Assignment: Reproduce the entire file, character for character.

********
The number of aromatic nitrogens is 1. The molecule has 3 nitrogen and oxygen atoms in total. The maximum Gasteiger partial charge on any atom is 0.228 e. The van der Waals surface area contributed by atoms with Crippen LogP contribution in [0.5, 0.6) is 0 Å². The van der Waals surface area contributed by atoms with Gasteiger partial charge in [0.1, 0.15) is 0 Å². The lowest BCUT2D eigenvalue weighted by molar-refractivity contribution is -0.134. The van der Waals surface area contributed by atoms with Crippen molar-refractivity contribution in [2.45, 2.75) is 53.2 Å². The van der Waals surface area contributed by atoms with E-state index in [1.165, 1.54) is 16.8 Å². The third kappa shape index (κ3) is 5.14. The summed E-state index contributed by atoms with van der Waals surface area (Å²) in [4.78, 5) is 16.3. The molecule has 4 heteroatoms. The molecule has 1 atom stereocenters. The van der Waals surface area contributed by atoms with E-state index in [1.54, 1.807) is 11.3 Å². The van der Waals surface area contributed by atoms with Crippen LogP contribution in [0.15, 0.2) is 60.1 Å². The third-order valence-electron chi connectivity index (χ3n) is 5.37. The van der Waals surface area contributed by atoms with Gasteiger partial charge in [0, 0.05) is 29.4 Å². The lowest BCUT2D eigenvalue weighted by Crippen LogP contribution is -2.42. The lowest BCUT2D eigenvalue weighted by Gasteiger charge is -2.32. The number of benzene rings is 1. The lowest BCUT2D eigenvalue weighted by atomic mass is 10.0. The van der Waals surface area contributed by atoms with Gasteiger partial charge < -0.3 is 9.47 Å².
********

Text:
The number of aromatic nitrogens is 1. The molecule has 3 nitrogen and oxygen atoms in total. The maximum Gasteiger partial charge on any atom is 0.228 e. The van der Waals surface area contributed by atoms with Crippen LogP contribution in [0.5, 0.6) is 0 Å². The van der Waals surface area contributed by atoms with Gasteiger partial charge in [0.1, 0.15) is 0 Å². The lowest BCUT2D eigenvalue weighted by molar-refractivity contribution is -0.134. The van der Waals surface area contributed by atoms with Crippen molar-refractivity contribution in [2.45, 2.75) is 53.2 Å². The van der Waals surface area contributed by atoms with E-state index in [1.165, 1.54) is 16.8 Å². The third kappa shape index (κ3) is 5.14. The summed E-state index contributed by atoms with van der Waals surface area (Å²) in [4.78, 5) is 16.3. The molecule has 4 heteroatoms. The molecule has 1 atom stereocenters. The van der Waals surface area contributed by atoms with E-state index in [1.54, 1.807) is 11.3 Å². The van der Waals surface area contributed by atoms with Crippen LogP contribution in [0.15, 0.2) is 60.1 Å². The third-order valence-electron chi connectivity index (χ3n) is 5.37. The van der Waals surface area contributed by atoms with Gasteiger partial charge in [0, 0.05) is 29.4 Å². The lowest BCUT2D eigenvalue weighted by Crippen LogP contribution is -2.42. The lowest BCUT2D eigenvalue weighted by Gasteiger charge is -2.32. The number of benzene rings is 1. The lowest BCUT2D eigenvalue weighted by atomic mass is 10.0. The van der Waals surface area contributed by atoms with Gasteiger partial charge < -0.3 is 9.47 Å².